Beginning in January 1977, the nation was captivated by the moving drama “Roots,” which told of the origin and earliest days of an African-American family. It enabled people to see their African-American brothers and sisters in a new light as a people with a noble heritage who had undergone the horrible sufferings of slavery and racial hatred. It also fostered a concern for roots and the study of family beginnings throughout the country. From our past we can learn what we have become, and perhaps what we should be.
The story of the coming of the Holy Spirit at Pentecost and the subsequent narrative of the growth and spread of Jesus’ disciples throughout the Mediterranean world place us at the roots of our faith. Throughout history the church has recalled the vita apostolica, the life of the early community, as both an ideal and a paradigm for its life. On this Pentecost, as we approach “ordinary time,” memories of this historical beginning and the early years of the church can guide us.
Prior to his ascension, the risen Jesus tells his disciples that they will “receive power when the holy Spirit comes upon you,” so that they will become witnesses “in Jerusalem, and in all Judaea, and Samaria and to the ends of the earth” (Acts 1:8). This provides an overture to the expanding mission of the church as it moves centrifugally outward from Jerusalem. Pentecost fulfills Jesus’ promise as those gathered are baptized with the Holy Spirit and begin to witness the power of God, when, speaking their own language, they are understood by people representing the geographical boundaries of the known world. This presents a reversal of the confusion of tongues at the tower of Babel (Gen. 11:1-9) and anticipates the universal mission.
The dramatic coming of the Spirit does not cease with Pentecost. In Acts (often called “The Acts of the Holy Spirit”), the crucial breakthroughs in the early Christian mission occur through the coming of the Spirit. The Holy Spirit comes upon the Samaritans at their conversion (8:17-18), and the long narrative of the “Pentecost of the Gentiles” (Acts 10) tells the story of Peter’s “conversion” when he realizes that “the gift of the Spirit had been poured out even on the gentiles.” At the critical council of Jerusalem (Acts 15), the Holy Spirit moves the community to admit gentiles without the requirement of circumcision, which had functioned for a millennium as a sign of God’s covenant and for which Jewish people had suffered martyrdom. The missionary journeys of Paul extend throughout the Mediterranean world under the power of the Spirit.
In Acts the Holy Spirit is the empowering and creative gift of God. Not only does the Spirit move the community outward in mission, it forms a church that is inclusive. Gathered at Pentecost are not only the Twelve, but women, who were most likely those who followed Jesus in Galilee, were present at his death and received first the resurrection proclamation. Mary, who was not mentioned by name after Luke 1-2, is present, and all receive the gift of the Spirit. Throughout Acts Luke pointedly adds women to the company of believers and to those persecuted for the faith, and later Hellenistic women of means support the mission of Paul, while Priscilla and her husband Aquila are leaders and teachers in the Pauline communities.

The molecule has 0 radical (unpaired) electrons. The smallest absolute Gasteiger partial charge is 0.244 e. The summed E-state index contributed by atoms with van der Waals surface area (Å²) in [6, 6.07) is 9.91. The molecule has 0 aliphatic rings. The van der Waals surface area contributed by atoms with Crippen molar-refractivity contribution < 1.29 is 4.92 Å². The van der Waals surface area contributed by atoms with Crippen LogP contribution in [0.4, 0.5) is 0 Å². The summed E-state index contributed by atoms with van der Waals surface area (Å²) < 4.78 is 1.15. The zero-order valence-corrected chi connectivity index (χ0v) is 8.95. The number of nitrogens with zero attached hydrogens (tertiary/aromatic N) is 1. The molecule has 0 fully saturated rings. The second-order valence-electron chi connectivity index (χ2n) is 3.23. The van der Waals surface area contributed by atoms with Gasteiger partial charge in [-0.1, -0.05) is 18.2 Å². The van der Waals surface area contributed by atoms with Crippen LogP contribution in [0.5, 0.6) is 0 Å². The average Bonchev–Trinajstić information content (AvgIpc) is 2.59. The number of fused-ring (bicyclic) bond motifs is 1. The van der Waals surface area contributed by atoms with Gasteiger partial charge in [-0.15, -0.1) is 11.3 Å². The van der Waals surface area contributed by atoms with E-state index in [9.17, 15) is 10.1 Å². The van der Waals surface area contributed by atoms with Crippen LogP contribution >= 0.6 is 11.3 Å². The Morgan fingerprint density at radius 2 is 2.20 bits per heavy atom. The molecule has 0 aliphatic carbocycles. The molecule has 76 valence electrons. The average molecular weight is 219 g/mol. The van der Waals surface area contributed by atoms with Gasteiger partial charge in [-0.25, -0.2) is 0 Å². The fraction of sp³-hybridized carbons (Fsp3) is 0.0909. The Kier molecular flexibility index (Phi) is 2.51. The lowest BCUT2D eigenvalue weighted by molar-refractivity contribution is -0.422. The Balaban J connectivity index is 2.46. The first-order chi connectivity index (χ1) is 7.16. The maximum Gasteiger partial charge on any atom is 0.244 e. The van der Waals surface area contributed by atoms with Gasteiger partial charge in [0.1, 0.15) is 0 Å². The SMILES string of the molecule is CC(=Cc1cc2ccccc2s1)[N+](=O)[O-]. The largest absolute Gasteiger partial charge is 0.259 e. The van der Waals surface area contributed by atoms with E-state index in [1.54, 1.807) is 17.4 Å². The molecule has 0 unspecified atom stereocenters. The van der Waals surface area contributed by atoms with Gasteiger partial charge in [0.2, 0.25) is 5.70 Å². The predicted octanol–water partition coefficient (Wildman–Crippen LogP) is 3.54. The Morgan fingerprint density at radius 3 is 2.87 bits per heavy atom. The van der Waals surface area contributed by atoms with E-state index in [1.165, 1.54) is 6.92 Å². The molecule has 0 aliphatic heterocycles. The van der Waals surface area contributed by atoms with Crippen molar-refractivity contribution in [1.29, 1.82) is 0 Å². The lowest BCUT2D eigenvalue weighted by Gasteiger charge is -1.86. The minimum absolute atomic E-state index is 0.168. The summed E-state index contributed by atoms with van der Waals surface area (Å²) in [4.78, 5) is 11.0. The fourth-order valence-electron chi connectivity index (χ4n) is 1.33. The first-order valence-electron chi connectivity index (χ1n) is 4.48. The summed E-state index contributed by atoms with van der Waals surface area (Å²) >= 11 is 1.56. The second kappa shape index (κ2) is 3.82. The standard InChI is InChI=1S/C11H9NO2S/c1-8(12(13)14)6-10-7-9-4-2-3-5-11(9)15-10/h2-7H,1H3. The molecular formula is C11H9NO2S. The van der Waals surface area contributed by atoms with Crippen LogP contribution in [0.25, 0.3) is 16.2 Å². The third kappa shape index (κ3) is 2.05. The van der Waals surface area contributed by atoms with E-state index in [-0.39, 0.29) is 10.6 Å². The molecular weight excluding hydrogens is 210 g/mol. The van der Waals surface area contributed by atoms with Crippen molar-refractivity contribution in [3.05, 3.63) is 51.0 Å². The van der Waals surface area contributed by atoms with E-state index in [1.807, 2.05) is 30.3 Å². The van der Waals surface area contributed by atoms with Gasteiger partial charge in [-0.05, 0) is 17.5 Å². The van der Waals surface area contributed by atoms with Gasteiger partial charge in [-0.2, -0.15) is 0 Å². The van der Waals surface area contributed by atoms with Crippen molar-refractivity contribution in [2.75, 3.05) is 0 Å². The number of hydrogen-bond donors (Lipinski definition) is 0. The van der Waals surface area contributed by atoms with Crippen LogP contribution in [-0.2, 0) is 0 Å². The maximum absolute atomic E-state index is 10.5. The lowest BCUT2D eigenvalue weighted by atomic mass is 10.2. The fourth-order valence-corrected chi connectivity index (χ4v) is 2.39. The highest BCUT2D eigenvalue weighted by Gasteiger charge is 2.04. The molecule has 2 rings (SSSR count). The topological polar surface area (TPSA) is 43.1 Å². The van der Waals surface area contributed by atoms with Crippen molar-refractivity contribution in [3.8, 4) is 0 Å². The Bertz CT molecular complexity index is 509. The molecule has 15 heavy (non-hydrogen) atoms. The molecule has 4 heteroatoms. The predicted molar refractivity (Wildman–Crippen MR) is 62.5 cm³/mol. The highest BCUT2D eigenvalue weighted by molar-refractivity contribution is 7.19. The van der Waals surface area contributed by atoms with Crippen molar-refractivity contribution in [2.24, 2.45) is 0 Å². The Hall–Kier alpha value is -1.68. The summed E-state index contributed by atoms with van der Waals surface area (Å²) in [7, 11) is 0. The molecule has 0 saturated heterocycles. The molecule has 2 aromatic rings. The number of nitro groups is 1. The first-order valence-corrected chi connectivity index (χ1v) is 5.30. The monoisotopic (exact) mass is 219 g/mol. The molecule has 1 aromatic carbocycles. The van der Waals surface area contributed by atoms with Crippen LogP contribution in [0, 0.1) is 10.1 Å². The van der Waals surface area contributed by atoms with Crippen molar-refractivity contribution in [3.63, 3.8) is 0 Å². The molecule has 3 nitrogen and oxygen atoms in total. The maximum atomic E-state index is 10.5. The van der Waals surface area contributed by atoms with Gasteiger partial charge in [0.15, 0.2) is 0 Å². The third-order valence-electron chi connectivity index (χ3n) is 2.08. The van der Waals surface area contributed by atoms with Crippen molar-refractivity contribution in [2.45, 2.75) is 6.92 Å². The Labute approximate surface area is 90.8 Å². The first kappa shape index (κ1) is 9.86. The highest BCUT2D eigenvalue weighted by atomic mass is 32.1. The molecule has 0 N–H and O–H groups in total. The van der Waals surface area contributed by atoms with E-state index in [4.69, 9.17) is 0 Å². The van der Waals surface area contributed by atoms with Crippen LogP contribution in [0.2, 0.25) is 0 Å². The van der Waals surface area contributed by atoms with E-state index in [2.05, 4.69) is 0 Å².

Acts presents a favorable view of those who have not yet heard the Christian message. The Spirit moves Philip to approach the Ethiopian court official who is reading Isaiah and immediately asks for baptism. Even prior to his conversion, Cornelius is “devout and god-fearing,” gives alms to the Jewish people and prays “constantly.” On the Hill of Mars in Athens, Paul sees an altar to an “unknown God” and tells the Athenians that the God they were worshipping is the creator and parent of the human race (Acts 17:11-34).
The Spirit shapes the inner life of the community. Luke offers an epitome of Christian life as groups joyfully gather in prayer, giving attention to the teaching of the Apostles, breaking the bread and sharing their goods and lives so that economic and social distinctions are transcended (Acts 2:42-47 and 4:32-35). As the community moves forward in mission, persecution does not destroy it but stimulates it to further endeavor; and Christians speak constantly with courage and boldness. The joy with which the Gospel itself opens characterizes the life of the believers.
Pope John XXIII prayed that the Second Vatican Council would evoke a “new Pentecost” in the church, and many new movements manifest the presence of the Spirit, such as the charismatic presence of John Paul II, the growth of the church in Africa and the success of the Rite of Christian Initiation of Adults. But there are other movements, and some people, when they hear the wind rustling through the house, quickly put up storm windows. The Spirit seems often identified with institutional centralization and power, and movements like basic Christian communities are viewed with suspicion. Rather paradoxically, the fastest growing groups of Christians, especially in the “two-thirds world,” are Pentecostals, whose theology and life reflect Acts, often literally. They are God-centered, stress transforming religious experience, appeal to the poor and disenfranchised and thrive as small communities without centralized organization. As the church celebrates its roots in the Pentecost event and moves into ordinary time, Acts provides a manual of discipleship for a church in mission through the ages and reminds us that the Spirit works in wondrous and surprising ways.